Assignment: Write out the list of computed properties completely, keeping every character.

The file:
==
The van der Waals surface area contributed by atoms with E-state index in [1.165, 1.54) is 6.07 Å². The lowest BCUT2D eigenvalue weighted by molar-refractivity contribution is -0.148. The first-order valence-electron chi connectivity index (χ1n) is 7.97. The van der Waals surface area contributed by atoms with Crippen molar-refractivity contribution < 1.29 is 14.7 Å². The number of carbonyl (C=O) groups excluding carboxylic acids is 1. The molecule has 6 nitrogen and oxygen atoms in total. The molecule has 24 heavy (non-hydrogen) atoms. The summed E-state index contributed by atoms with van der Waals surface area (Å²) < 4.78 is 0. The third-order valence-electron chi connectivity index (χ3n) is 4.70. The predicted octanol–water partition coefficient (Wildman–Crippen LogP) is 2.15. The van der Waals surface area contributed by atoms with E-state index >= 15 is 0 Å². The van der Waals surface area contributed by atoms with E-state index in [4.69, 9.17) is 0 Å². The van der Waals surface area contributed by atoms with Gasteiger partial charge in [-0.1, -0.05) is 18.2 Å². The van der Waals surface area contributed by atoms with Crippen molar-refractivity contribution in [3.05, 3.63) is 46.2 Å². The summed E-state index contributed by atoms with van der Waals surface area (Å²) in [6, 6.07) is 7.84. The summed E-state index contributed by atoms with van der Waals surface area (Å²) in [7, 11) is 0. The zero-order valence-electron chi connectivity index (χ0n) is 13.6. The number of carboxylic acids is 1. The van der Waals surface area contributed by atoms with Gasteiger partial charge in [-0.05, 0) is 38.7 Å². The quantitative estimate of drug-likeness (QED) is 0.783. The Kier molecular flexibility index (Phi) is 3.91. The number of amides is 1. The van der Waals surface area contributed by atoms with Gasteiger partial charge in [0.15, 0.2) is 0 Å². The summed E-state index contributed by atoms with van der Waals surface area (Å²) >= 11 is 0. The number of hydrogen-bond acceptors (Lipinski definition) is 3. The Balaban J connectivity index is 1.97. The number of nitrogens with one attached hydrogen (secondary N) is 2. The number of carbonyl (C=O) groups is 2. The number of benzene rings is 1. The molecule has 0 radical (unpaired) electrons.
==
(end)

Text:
The van der Waals surface area contributed by atoms with E-state index in [1.165, 1.54) is 6.07 Å². The lowest BCUT2D eigenvalue weighted by molar-refractivity contribution is -0.148. The first-order valence-electron chi connectivity index (χ1n) is 7.97. The van der Waals surface area contributed by atoms with Crippen molar-refractivity contribution < 1.29 is 14.7 Å². The number of carbonyl (C=O) groups excluding carboxylic acids is 1. The molecule has 6 nitrogen and oxygen atoms in total. The molecule has 24 heavy (non-hydrogen) atoms. The summed E-state index contributed by atoms with van der Waals surface area (Å²) < 4.78 is 0. The third-order valence-electron chi connectivity index (χ3n) is 4.70. The predicted octanol–water partition coefficient (Wildman–Crippen LogP) is 2.15. The van der Waals surface area contributed by atoms with E-state index >= 15 is 0 Å². The van der Waals surface area contributed by atoms with E-state index in [4.69, 9.17) is 0 Å². The van der Waals surface area contributed by atoms with Gasteiger partial charge in [-0.1, -0.05) is 18.2 Å². The van der Waals surface area contributed by atoms with Crippen molar-refractivity contribution in [3.05, 3.63) is 46.2 Å². The summed E-state index contributed by atoms with van der Waals surface area (Å²) in [6, 6.07) is 7.84. The summed E-state index contributed by atoms with van der Waals surface area (Å²) in [7, 11) is 0. The zero-order valence-electron chi connectivity index (χ0n) is 13.6. The number of carboxylic acids is 1. The van der Waals surface area contributed by atoms with Gasteiger partial charge in [-0.05, 0) is 38.7 Å². The quantitative estimate of drug-likeness (QED) is 0.783. The Kier molecular flexibility index (Phi) is 3.91. The number of amides is 1. The van der Waals surface area contributed by atoms with Gasteiger partial charge in [0.15, 0.2) is 0 Å². The summed E-state index contributed by atoms with van der Waals surface area (Å²) >= 11 is 0. The number of hydrogen-bond acceptors (Lipinski definition) is 3. The Balaban J connectivity index is 1.97. The number of nitrogens with one attached hydrogen (secondary N) is 2. The number of carbonyl (C=O) groups is 2. The number of benzene rings is 1. The molecule has 0 radical (unpaired) electrons.